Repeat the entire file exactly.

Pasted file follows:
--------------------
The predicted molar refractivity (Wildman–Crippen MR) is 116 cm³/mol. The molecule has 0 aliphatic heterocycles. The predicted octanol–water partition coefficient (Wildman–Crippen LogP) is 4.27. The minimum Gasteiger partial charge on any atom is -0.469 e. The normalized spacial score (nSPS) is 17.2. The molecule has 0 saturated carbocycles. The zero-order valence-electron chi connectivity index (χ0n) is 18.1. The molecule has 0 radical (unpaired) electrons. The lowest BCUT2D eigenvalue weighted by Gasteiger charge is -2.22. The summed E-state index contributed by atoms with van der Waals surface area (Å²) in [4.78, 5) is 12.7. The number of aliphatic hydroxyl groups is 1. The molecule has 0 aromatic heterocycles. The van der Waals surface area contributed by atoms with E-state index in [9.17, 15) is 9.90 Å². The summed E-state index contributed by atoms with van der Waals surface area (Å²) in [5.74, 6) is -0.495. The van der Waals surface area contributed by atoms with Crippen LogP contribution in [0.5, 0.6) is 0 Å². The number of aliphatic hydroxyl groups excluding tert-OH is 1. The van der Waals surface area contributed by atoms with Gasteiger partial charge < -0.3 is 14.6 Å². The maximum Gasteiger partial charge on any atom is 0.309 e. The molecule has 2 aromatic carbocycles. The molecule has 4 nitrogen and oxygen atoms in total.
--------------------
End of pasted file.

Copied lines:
The predicted molar refractivity (Wildman–Crippen MR) is 116 cm³/mol. The molecule has 0 aliphatic heterocycles. The predicted octanol–water partition coefficient (Wildman–Crippen LogP) is 4.27. The minimum Gasteiger partial charge on any atom is -0.469 e. The normalized spacial score (nSPS) is 17.2. The molecule has 0 saturated carbocycles. The zero-order valence-electron chi connectivity index (χ0n) is 18.1. The molecule has 0 radical (unpaired) electrons. The lowest BCUT2D eigenvalue weighted by Gasteiger charge is -2.22. The summed E-state index contributed by atoms with van der Waals surface area (Å²) in [4.78, 5) is 12.7. The number of aliphatic hydroxyl groups is 1. The molecule has 0 aromatic heterocycles. The van der Waals surface area contributed by atoms with E-state index in [9.17, 15) is 9.90 Å². The summed E-state index contributed by atoms with van der Waals surface area (Å²) in [5.74, 6) is -0.495. The van der Waals surface area contributed by atoms with Crippen LogP contribution in [0.5, 0.6) is 0 Å². The number of aliphatic hydroxyl groups excluding tert-OH is 1. The van der Waals surface area contributed by atoms with Gasteiger partial charge < -0.3 is 14.6 Å². The maximum Gasteiger partial charge on any atom is 0.309 e. The molecule has 2 aromatic carbocycles. The molecule has 4 nitrogen and oxygen atoms in total.